LearnStartup Financial Dashboard


writes on August 8, 2011

If you’re building or running a startup with recurring revenue, you’ve got to buy Numbers for Startups. The price jumps to $19.99 on Friday, so grab your copy now.

It’s a super powerful (but easy to use) Excel model that helps you …

  1. Test the financial viability of your idea
  2. Track the Seven Key Metrics
  3. Know how much capital you need to raise to hit break-even
  4. Track the effectiveness of different marketing channels and their affect on your net profit
  5. Run Red Line / Green Line analysis
  6. Understand your Yield on Cost
  7. Approach investors with confidence

Screen grab of the Excel file


The idea came about when I was having coffee with my friend and Brother-in-Law (Ryan Cumley) this weekend. He’s a tremendously talented financial analyst with insane Excel and logic skills. I mentioned that if he could build a really powerful and flexible Excel model for SaaS startups, I thought it’d be a hugely helpful (and popular). 48 hours later, he launched it.

Just to be clear: I don’t have any financial interest in this. The tool is 100% owned by Ryan. I just think it’s a great idea that will really help startup founders be more successful.

You’re probably wondering why he released this as a downloable Excel file  instead of coding it as a web app. The reason is that Ryan has mad Excel skills and in the spirit of MVP, he knew he could get a great product shipped in 48 hours if he used his advanced Excel skills (instead of trying to hack it together in Ruby or PHP).

He’s hoping to add versions for Numbers (Mac) and Google Docs very soon.


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10 Responses to “Startup Financial Dashboard”

  1. Anyone seen Ryan? Ask him to contact Salesorder.com if you see him

  2. Anonymous on September 1, 2011 at 8:52 am said:

    If only everybody going on Dragon’s Den used this first.

    Would stop the awkward silences when asked about ‘the numbers’.

  3. Jerome Iveson on August 10, 2011 at 7:24 am said:

    Thanks Ryan and Ryan. I’ve been looking for something like this. It will definitely be an improvement on the stuff I’ve cobbled together myself. One quicky, does the price include the future versions as well?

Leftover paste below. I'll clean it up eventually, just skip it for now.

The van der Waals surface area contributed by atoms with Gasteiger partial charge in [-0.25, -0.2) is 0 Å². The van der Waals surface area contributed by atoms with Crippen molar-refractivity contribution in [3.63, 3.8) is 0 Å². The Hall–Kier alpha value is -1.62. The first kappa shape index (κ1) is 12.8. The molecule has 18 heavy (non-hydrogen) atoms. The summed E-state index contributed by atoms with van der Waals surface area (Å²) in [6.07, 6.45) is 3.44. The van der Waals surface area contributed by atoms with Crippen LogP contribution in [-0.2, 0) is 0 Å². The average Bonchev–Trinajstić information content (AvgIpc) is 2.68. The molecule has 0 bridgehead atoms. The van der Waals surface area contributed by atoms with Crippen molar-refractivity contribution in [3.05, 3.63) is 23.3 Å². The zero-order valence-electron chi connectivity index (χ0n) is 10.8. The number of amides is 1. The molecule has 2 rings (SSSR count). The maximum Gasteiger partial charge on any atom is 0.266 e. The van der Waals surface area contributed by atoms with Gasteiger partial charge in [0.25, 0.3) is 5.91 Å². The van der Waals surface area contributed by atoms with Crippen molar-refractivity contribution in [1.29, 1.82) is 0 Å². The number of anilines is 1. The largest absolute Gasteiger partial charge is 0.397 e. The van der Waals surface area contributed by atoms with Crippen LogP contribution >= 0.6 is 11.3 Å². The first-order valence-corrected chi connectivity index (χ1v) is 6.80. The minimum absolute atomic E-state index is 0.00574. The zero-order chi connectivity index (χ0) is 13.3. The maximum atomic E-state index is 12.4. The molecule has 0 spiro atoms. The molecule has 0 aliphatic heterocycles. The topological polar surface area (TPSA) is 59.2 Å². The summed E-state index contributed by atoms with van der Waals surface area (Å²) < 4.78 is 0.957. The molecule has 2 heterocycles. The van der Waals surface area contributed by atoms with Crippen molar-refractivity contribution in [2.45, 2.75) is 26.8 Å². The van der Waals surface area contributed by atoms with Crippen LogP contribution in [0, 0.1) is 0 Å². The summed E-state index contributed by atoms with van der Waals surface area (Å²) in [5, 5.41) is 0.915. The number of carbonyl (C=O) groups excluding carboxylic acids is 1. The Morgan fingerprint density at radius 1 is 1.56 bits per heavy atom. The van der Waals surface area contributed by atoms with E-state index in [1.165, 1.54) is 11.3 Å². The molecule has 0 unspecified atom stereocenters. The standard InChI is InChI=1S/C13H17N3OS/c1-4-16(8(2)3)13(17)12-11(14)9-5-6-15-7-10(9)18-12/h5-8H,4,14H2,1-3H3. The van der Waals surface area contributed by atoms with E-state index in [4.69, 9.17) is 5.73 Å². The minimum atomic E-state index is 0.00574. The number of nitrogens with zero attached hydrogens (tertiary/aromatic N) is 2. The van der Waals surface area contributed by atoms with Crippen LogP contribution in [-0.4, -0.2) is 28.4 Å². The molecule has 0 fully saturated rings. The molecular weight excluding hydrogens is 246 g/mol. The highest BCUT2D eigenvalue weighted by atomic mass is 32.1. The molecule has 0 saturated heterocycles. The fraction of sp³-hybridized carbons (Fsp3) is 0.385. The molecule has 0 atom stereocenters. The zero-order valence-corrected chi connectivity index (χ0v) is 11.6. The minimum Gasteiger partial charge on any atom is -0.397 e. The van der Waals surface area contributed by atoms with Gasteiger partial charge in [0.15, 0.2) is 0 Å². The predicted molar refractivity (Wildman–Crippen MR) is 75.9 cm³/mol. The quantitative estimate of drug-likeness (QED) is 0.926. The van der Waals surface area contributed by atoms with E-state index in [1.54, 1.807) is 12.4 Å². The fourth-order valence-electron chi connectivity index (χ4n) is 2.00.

4. Ryan Cumley on August 8, 2011 at 6:00 pm said:

    As Joris pointed out, there was a permissions bug between the Microsoft and Mac versions of Excel. Long story short, only cell permissions created in the Mac version are universal. 

    Anyone picking up the model now will be able to immediately download the updated version.

    And if you’re one of the hundred or so people who’ve already obtained a copy, I sent the updated version directly to the e-mail you used for billing. Check that inbox (or junk mail, I used a large BCC to get everyone’s address).

    Thanks again to Joris for noticing!

  5. He has password-protected changes to (the content of) the spreadsheets, which means it’s completely read-only. Emailed him about it but haven’t heard back yet.

    • Ryan Cumley on August 8, 2011 at 3:12 pm said:

      Hi Joris!

      I sent you a reply, so hopefully it’s in your e-mail now.

      The tool was built to be somewhat foolproof, in that you can’t accidentally change the underlying formulas or calculations. The workflow is designed to have you edit the numeric assumptions of the model (highlighted in green on the “Projects” tab under cells D2:D38) and everything else automatically updates without fear of having messed anything up.

      Everything “under the hood” is still visible as you can click on any cell to inspect the formula and see how everything works, or use the formulas to create your own tools in a different excel file. 

      Another excellent option to see all the formulas is under tab in the ribbon, within the section there is a button for “Show Formulas” which will immediately reveal all the formulas right within the workbook.


  6. Looks good. Any ideas about something similar for freelancers?

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